Rule 3.133. Pretrial Probable Cause Determinations and Adversary Preliminary Hearings
(a) Nonadversary Probable Cause Determination.
(1) Defendant in Custody. –In all cases in which the defendant is in custody, a nonadversary probable cause determination shall be held before a judge within 48 hours from the time of the defendant’s arrest; provided, however, that this proceeding shall not be required when a probable cause determination has been previously made by a judge and an arrest warrant issued for the specific offense for which the defendant is charged. The judge after a showing of extraordinary circumstance may continue the proceeding for not more than 24 hours beyond the 48-hour period. The judge, after a showing that an extraordinary circumstance still exists, may continue the proceeding for not more than 24 additional hours following the expiration of the initial 24-hour continuance. This determination shall be made if the necessary proof is available at the time of the first appearance as required under rule 3.130, but the holding of this determination at that time shall not affect the fact that it is a nonadversary proceeding.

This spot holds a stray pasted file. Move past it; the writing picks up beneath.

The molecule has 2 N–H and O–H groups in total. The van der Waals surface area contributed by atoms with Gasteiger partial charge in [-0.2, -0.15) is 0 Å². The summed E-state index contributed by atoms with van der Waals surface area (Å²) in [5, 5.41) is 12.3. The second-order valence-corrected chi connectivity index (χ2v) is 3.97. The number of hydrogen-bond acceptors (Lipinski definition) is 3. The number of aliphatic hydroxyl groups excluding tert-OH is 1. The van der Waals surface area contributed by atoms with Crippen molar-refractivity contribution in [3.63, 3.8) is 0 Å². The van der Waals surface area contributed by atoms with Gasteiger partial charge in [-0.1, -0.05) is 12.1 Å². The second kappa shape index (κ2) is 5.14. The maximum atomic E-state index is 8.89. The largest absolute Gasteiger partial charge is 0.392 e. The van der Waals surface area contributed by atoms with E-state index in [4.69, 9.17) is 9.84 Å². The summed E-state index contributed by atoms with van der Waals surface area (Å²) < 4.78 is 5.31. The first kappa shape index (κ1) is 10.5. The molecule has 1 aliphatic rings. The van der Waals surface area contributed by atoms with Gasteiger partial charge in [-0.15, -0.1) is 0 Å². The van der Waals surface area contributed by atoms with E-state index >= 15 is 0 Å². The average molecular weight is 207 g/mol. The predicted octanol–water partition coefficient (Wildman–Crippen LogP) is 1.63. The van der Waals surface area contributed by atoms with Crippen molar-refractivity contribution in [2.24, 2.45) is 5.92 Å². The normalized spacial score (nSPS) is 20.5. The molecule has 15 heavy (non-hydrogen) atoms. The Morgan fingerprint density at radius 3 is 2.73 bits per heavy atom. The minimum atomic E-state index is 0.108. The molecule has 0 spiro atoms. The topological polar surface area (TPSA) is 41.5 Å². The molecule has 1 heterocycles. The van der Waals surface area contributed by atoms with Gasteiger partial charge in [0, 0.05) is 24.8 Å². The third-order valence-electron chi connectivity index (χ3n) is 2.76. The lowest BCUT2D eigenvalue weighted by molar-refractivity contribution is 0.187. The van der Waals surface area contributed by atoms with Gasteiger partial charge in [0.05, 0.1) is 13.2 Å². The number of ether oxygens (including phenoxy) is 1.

(2) Defendant on Pretrial Release. –A defendant who has been released from custody before a probable cause determination is made and who is able to establish that the pretrial release conditions are a significant restraint on his or her liberty may file a written motion for a nonadversary probable cause determination setting forth with specificity the items of significant restraint that a finding of no probable cause would eliminate. The motion shall be filed within 21 days from the date of arrest, and notice shall be given to the state. A judge who finds significant restraints on the defendant’s liberty shall make a probable cause determination within 7 days from the filing of the motion.